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Government confirms U-turn on raising small-claims limit for PI claims


Djanogly: much easier for insurers to defend claims

The government today executed a major U-turn on raising the small claims limit for personal injury claims, having announced three months ago that it was not going to do so.

Following a Whitehall ‘whiplash’ summit with the motor insurance industry, the government said raising the limit from £1,000 to £5,000 would make it “easier for insurers to defend spurious or exaggerated claims by ending the situation whereby it is easier and cheaper to settle claims than it is to fight them”.

It was only on 8 February, in its response to the Solving disputes in county courts consultation, that the Ministry of Justice said the personal injury small-claims limit would remain at £1,000.

In the summer it will consult on the details of this and on the feasibility of introducing independent medical panels to replace the current assessment of whiplash injuries either by GPs or by doctors employed by medical reporting organisations.

The Ministry of Justice said: “Independent (eg, court appointed) medical panel doctors without direct client links to either the claimant or defendants could help to provide a transparent and consistent approach to assessment and easier identification of exaggerated or fraudulent injuries.”

Justice minister Jonathan Djanogly said: “It’s totally unacceptable that we a seeing a disproportionate rise in whiplash claims when road traffic accidents are falling every year.

“Our proposed reforms will make it much easier for insurers to defend claims through the court system and will reduce fraudulent claims by tackling questionable medical evidence. The proposals will also mean genuine victims of whiplash with valid claims get fair compensation quickly, cheaply and easily.

“This is a part of a package of reforms including reforms to ‘no-win, no-fee’ and referral fees. This will reduce costs for insurers – savings which we strongly encourage them to pass onto consumers through cheaper premiums.”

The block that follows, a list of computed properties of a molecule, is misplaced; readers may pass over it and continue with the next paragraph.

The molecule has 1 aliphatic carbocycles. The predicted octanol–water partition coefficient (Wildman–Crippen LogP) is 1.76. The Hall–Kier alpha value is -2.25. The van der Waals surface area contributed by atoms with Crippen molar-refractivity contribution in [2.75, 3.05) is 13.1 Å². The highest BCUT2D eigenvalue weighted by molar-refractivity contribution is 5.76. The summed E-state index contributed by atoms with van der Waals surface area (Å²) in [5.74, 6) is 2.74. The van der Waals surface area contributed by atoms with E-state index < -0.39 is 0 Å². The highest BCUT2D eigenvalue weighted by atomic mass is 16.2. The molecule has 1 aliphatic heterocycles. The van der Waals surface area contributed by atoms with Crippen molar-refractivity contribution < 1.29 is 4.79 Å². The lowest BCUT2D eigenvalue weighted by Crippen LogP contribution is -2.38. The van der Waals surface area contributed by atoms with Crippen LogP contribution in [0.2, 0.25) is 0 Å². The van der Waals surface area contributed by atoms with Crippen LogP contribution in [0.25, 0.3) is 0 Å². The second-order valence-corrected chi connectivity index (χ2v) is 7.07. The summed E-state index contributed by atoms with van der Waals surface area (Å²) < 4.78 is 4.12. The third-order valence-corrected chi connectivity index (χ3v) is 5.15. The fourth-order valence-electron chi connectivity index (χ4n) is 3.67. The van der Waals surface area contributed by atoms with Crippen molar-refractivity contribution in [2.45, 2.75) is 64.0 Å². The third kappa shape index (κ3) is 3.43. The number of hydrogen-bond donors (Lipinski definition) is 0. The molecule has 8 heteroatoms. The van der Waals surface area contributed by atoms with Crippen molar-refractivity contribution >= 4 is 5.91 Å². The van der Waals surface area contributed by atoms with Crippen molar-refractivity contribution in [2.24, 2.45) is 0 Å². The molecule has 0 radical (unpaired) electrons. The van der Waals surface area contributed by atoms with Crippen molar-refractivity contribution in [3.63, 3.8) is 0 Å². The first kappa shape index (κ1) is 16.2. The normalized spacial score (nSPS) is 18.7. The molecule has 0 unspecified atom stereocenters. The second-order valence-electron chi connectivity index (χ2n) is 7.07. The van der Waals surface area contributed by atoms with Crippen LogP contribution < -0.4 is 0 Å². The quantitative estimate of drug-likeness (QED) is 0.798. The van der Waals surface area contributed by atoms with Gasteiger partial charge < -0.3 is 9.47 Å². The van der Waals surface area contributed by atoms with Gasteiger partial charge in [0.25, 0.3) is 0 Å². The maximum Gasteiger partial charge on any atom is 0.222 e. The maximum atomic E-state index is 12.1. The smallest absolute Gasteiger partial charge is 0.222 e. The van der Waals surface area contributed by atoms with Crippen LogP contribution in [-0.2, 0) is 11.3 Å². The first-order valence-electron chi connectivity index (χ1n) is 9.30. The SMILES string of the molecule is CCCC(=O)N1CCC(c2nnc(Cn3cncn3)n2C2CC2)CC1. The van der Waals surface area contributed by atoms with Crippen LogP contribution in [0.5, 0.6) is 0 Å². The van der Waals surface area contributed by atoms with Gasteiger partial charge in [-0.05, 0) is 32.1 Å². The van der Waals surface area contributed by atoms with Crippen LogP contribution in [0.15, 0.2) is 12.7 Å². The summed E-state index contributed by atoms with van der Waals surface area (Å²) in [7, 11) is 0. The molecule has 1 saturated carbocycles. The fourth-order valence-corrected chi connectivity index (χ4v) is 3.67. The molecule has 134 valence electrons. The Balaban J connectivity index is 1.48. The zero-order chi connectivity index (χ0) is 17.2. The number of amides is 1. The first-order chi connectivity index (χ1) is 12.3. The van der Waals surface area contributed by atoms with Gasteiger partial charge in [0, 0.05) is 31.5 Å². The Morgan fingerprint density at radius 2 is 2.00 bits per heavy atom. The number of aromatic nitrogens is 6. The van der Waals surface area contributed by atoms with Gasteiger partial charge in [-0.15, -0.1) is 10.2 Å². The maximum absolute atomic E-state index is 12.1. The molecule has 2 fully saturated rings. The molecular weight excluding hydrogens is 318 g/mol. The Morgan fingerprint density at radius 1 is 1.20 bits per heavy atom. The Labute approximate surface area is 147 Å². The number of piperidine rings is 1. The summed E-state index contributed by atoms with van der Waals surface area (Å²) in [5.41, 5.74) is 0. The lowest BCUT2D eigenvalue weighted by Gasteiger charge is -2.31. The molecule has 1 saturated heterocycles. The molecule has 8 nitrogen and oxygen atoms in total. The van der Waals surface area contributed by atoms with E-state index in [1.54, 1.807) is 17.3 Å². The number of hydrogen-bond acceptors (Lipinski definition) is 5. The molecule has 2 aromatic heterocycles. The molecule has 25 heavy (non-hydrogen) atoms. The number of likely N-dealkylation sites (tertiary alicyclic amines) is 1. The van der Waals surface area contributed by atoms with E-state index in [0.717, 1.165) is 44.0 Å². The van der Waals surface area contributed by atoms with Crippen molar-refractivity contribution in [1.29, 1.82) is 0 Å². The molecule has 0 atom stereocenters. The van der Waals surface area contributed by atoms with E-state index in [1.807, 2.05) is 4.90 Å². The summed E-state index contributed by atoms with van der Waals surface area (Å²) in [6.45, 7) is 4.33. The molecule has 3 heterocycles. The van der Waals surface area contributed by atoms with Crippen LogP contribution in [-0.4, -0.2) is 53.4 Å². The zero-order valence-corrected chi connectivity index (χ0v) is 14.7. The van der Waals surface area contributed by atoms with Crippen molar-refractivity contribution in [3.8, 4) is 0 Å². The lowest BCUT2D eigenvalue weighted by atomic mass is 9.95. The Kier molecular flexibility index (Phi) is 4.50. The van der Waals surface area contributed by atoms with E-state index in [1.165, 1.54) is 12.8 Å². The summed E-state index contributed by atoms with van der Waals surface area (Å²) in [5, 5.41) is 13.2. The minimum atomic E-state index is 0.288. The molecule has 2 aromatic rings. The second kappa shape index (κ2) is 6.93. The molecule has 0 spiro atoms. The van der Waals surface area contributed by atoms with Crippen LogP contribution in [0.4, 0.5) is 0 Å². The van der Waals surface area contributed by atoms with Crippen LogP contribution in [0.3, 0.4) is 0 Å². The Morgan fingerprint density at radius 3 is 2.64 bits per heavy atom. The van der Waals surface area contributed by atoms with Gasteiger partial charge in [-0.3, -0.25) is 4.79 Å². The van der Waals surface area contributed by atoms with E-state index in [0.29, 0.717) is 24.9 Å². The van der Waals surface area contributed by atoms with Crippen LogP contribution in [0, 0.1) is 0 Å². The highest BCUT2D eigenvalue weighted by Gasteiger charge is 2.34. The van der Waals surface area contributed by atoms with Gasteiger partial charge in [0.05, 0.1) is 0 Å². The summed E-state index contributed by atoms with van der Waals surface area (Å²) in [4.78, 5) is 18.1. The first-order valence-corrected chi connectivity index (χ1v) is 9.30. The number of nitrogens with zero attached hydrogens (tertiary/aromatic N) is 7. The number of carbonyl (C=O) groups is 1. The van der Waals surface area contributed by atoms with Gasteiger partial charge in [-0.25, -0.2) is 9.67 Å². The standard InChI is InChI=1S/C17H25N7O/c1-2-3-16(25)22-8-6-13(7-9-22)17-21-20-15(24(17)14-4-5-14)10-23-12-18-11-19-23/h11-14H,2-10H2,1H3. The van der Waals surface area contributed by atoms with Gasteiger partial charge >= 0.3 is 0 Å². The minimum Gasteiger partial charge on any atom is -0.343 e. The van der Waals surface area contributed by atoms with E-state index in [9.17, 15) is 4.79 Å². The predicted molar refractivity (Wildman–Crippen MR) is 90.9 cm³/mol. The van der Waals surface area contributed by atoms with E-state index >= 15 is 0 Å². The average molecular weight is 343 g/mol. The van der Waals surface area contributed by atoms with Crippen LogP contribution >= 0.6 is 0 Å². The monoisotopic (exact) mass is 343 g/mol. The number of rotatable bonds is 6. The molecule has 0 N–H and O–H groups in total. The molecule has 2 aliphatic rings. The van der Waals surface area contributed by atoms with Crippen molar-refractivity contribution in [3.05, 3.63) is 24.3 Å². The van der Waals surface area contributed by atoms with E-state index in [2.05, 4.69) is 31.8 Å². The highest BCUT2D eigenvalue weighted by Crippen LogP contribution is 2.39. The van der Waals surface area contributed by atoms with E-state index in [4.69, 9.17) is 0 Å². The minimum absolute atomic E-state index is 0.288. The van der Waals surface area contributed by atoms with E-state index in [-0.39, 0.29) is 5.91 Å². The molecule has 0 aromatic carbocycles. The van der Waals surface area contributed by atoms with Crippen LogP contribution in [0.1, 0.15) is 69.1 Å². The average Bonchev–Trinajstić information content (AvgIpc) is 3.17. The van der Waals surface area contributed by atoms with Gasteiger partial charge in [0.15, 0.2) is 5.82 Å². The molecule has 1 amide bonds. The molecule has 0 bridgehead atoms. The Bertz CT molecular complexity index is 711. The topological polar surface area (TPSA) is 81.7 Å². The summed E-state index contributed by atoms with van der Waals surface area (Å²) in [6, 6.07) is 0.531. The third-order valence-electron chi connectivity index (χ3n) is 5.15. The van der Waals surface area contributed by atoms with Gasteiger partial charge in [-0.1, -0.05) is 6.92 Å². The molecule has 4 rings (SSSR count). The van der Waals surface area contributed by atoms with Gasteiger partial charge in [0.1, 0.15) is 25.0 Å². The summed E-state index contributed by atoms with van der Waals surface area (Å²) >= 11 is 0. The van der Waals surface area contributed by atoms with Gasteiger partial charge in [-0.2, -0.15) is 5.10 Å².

The Legal Aid, Sentencing and Punishment of Offenders Bill – which introduces the Jackson reforms and referral fee ban – was given Royal Assent yesterday.

Law Society President John Wotton observed that despite the introduction of the RTA claims portal in 2010 – which is estimated to have saved insurers over £500m in legal costs – insurance premiums have steadily risen, way ahead of inflation.

“Fraud is entirely indefensible and the Law Society has made it clear time and time again that it is happy to work with ministers and the insurance industry on tackling fraud head on – but we must ensure that proper recourse to justice remains available for those who have been injured by the negligence of others. We doubt that simply giving insurers what they are asking for will reduce premiums.”

“All of us need to work together to ensure not only that dishonest or exaggerated  whiplash claims are addressed but also that insurers tackle other factors such as excessive car hire charges, which are inflating consumers’ premiums.”

The government cited Association of British Insurers figures showing that the number of whiplash claims surged by 70% between 2005 and 2009, a rise it said was largely attributed to the increasing use of conditional fee agreements. Insurers say that around 50% of the costs of insurance premium increases are related to personal injury claims, with whiplash claims adding £90 to the average premium.

It added that research published in January by LV= car insurance found that 60% of GPs have seen an increase in the number of patients they believe feigning whiplash in the last two years.